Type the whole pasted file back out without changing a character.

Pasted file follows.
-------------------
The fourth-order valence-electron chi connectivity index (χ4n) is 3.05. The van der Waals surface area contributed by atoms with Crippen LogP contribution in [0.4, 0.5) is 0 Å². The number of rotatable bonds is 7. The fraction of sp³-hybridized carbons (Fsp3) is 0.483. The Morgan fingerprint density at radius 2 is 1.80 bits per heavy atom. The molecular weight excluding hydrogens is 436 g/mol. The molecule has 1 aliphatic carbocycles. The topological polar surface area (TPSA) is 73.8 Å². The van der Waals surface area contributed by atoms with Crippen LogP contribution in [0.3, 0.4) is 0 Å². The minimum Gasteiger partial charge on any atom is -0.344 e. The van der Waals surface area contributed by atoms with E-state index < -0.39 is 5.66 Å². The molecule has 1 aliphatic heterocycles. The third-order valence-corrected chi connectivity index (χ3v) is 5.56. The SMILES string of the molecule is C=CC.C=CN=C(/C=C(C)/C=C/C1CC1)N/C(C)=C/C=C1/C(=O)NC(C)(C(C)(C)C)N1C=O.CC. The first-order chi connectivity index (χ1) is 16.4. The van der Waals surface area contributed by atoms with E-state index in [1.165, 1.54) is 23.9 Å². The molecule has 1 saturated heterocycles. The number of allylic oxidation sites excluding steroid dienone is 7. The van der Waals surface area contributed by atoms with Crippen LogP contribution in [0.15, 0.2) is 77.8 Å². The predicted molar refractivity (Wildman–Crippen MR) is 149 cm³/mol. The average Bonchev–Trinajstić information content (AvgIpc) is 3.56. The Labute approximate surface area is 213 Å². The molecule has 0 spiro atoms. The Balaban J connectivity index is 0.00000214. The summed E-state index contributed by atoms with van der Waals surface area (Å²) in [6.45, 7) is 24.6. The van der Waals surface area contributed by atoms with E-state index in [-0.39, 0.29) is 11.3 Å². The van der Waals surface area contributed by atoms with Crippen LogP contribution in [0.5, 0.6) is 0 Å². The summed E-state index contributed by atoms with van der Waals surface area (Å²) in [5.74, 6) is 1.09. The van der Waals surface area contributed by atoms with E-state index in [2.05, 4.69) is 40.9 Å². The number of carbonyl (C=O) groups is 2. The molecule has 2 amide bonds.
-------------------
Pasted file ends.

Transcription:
The fourth-order valence-electron chi connectivity index (χ4n) is 3.05. The van der Waals surface area contributed by atoms with Crippen LogP contribution in [0.4, 0.5) is 0 Å². The number of rotatable bonds is 7. The fraction of sp³-hybridized carbons (Fsp3) is 0.483. The Morgan fingerprint density at radius 2 is 1.80 bits per heavy atom. The molecular weight excluding hydrogens is 436 g/mol. The molecule has 1 aliphatic carbocycles. The topological polar surface area (TPSA) is 73.8 Å². The van der Waals surface area contributed by atoms with Crippen LogP contribution in [0.3, 0.4) is 0 Å². The minimum Gasteiger partial charge on any atom is -0.344 e. The van der Waals surface area contributed by atoms with E-state index < -0.39 is 5.66 Å². The molecule has 1 aliphatic heterocycles. The third-order valence-corrected chi connectivity index (χ3v) is 5.56. The SMILES string of the molecule is C=CC.C=CN=C(/C=C(C)/C=C/C1CC1)N/C(C)=C/C=C1/C(=O)NC(C)(C(C)(C)C)N1C=O.CC. The first-order chi connectivity index (χ1) is 16.4. The van der Waals surface area contributed by atoms with E-state index in [1.165, 1.54) is 23.9 Å². The molecule has 1 saturated heterocycles. The number of allylic oxidation sites excluding steroid dienone is 7. The van der Waals surface area contributed by atoms with Crippen LogP contribution in [0.15, 0.2) is 77.8 Å². The predicted molar refractivity (Wildman–Crippen MR) is 149 cm³/mol. The average Bonchev–Trinajstić information content (AvgIpc) is 3.56. The Labute approximate surface area is 213 Å². The molecule has 0 spiro atoms. The Balaban J connectivity index is 0.00000214. The summed E-state index contributed by atoms with van der Waals surface area (Å²) in [6.45, 7) is 24.6. The van der Waals surface area contributed by atoms with E-state index in [-0.39, 0.29) is 11.3 Å². The van der Waals surface area contributed by atoms with Crippen LogP contribution in [0.5, 0.6) is 0 Å². The summed E-state index contributed by atoms with van der Waals surface area (Å²) in [5.74, 6) is 1.09. The van der Waals surface area contributed by atoms with E-state index in [2.05, 4.69) is 40.9 Å². The number of carbonyl (C=O) groups is 2. The molecule has 2 amide bonds.